This week, writing has been like piecing together a busted skeleton. I keep typing, searching out the bones of my experiences but never finding the joints. Nothing comes together. Meanwhile, it snowed. Again.
And here it is. Friday. The four days behind me look like some sort of bipolar episode – incredibly bad rebounding to deliciously good. The computer screen can’t make sense of it, and for the record, either can I.
I wanted to write about Lent, and how even though last year I had an epiphany about giving up ANGER instead of sugar, this year I haven’t managed to do more than remember to pray every morning before I slog my way out of bed. The post I started got deleted (guess who) before I had a chance to publish it, and I was too tired to attempt a rewrite.
I wanted to point you towards my writing group compatriot Addie Zierman’s blogging trip to Armenia for World Vision, and how she’s quietly, perfectly capturing what need looks like.
I wanted you to see the beautiful, laughing pile of girls that gathered in my house to make wantons and nachos and talk about the best and worst parts of their days. How they filled the room with life and grace and ideas, and how, even though my co-leader Brittany and I are supposed to be guiding them, they are the ones showing me a deeper understanding of heart.
I wanted you to commiserate with me about spring cleaning when it looks nothing like spring, and how clean is a relative term when three little bodies are doing their best to destroy any sense of order I’m attempting to create.
I wanted to do everything I could to stay away from what I’ve really been afraid of, because it’s not clean, or trendy, and it doesn’t look good on Instagram.
But if I take a deep breath and really get down inside everything I wrote this week, the underlying story line is that my feelings of inadequacy come dangerously close to ruining me, over and over.
Everything I did this week was tainted with insecurity – spiritual failure to find a Lenten practice, parental inability to keep calm, writer’s frustration and envy that others seem to do so much with their words while I struggle to write a six hundred word blog post every week or two.
In short, not enough.
I thought, by now, in my 30’s, I’d be done with this. But it is work. It is constant, demanding work to refocus my thoughts and beat back the voices that tell me I’m not good enough at this, great enough at that, pretty enough for this, thin enough for that, smart enough for this, capable enough for that.
More often, I fail. And yell. And berate myself. And binge on homemade brownies. I start wanting to quit.
And yet somehow, God has the patience to put His finger under my chin, tilting my head up toward the mountains I can’t see, the help I don’t feel.
He’s there. Maker. Creator. Author. Perfector.
He’s not done yet. Either am I.
Friends, what are you best tactics for fighting insecurity? Can we make a running list and encourage one another?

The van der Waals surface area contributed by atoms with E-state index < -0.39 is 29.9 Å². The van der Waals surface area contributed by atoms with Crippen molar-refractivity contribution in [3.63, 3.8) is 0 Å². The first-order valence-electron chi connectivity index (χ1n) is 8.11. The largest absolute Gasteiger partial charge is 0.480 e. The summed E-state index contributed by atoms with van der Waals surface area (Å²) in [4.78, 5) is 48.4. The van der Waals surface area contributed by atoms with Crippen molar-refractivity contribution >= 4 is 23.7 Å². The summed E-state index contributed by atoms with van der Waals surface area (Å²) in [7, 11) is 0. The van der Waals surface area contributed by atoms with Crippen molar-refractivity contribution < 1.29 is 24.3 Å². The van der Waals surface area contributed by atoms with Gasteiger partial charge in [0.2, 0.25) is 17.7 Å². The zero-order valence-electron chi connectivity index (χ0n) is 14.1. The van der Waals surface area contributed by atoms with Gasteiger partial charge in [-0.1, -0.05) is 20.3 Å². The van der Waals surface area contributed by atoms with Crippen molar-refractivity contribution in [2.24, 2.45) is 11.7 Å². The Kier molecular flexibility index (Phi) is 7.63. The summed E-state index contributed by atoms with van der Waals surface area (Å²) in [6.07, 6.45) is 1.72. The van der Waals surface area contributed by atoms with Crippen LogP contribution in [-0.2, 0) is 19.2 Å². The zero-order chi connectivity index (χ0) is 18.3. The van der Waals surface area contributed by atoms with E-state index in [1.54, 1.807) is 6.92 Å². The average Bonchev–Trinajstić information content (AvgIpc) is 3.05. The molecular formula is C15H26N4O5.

8 thoughts on “Battling Enough”
YES! Did you hear hear my spirit shouting this over the trees (those less eloquently 🙂
“I thought, by now, in my 30’s, I’d be done with this. But it is work. It is constant, demanding work to refocus my thoughts and beat back the voices that tell me I’m not good enough at this, great enough at that, pretty enough for this, thin enough for that, smart enough for this, capable enough for that.”
Sarah, hey from the other side of the trees! Sheesh – those voices are in everything, and it’s twice the effort to call them out and then ignore then. But (like almost anything) it’s so worth it when we make it a practice!
You are NOT alone! insecurity, feeling inadequate, and like you’re never enough is the root of so many bad choices. I justify decisions and actions I take because I am so tired of feeling ‘not enough.’ However, my feelings of inadequacy make me stronger. When I am not defeated(which happens a lot) I am consistently trying to humble myself to see where my insecurity is blinding me. I get angry and try to crush it which makes me stronger and motivated to take it on. It is only through humility that we become strong because he is not done…we are half painted masterpiece!
Here here. I’m so thankful we’re not “finished” yet. And you’re right – there’s much to learn in the process of beating back the things that tell us we can’t.
I’d love to see people’s lists of ways to battle insecurity. I am the queen of self doubt.
Jackie, me too. I wish there was a real life response manual besides my brain, which knows but doesn’t always do. PS – today, shove that self doubt down the toilet and rock out a 1000 new words. You’ve so go this.
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This is so beautiful friend. Thank you. And thank you for pointing to my Armenia posts and for your beautiful honesty. Oh insecurity. I feel it all. the. time.
Thank you Addie. So happy to point readers your way – I only wish I would have done it sooner. Can’t wait to hear about the trip!